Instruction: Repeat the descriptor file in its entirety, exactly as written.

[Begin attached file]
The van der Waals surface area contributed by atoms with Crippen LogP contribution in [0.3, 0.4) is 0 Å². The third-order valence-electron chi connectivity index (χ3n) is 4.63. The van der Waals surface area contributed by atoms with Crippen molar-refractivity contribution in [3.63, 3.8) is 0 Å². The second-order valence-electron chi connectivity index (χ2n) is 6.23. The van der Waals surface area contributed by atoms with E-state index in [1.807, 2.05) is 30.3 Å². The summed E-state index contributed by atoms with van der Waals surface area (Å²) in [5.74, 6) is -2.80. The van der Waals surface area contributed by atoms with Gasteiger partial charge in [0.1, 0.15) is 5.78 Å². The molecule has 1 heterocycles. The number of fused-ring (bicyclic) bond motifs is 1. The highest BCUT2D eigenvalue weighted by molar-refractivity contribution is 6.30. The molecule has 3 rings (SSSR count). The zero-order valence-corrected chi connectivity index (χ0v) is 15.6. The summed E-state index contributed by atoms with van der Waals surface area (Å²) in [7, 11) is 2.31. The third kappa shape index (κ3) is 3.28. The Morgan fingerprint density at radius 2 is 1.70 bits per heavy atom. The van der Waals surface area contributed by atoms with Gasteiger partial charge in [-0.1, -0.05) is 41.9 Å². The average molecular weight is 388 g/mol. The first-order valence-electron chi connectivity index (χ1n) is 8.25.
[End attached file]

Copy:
The van der Waals surface area contributed by atoms with Crippen LogP contribution in [0.3, 0.4) is 0 Å². The third-order valence-electron chi connectivity index (χ3n) is 4.63. The van der Waals surface area contributed by atoms with Crippen molar-refractivity contribution in [3.63, 3.8) is 0 Å². The second-order valence-electron chi connectivity index (χ2n) is 6.23. The van der Waals surface area contributed by atoms with E-state index in [1.807, 2.05) is 30.3 Å². The summed E-state index contributed by atoms with van der Waals surface area (Å²) in [5.74, 6) is -2.80. The van der Waals surface area contributed by atoms with Gasteiger partial charge in [0.1, 0.15) is 5.78 Å². The molecule has 1 heterocycles. The number of fused-ring (bicyclic) bond motifs is 1. The highest BCUT2D eigenvalue weighted by molar-refractivity contribution is 6.30. The molecule has 3 rings (SSSR count). The zero-order valence-corrected chi connectivity index (χ0v) is 15.6. The summed E-state index contributed by atoms with van der Waals surface area (Å²) in [7, 11) is 2.31. The third kappa shape index (κ3) is 3.28. The Morgan fingerprint density at radius 2 is 1.70 bits per heavy atom. The van der Waals surface area contributed by atoms with Gasteiger partial charge in [-0.1, -0.05) is 41.9 Å². The average molecular weight is 388 g/mol. The first-order valence-electron chi connectivity index (χ1n) is 8.25.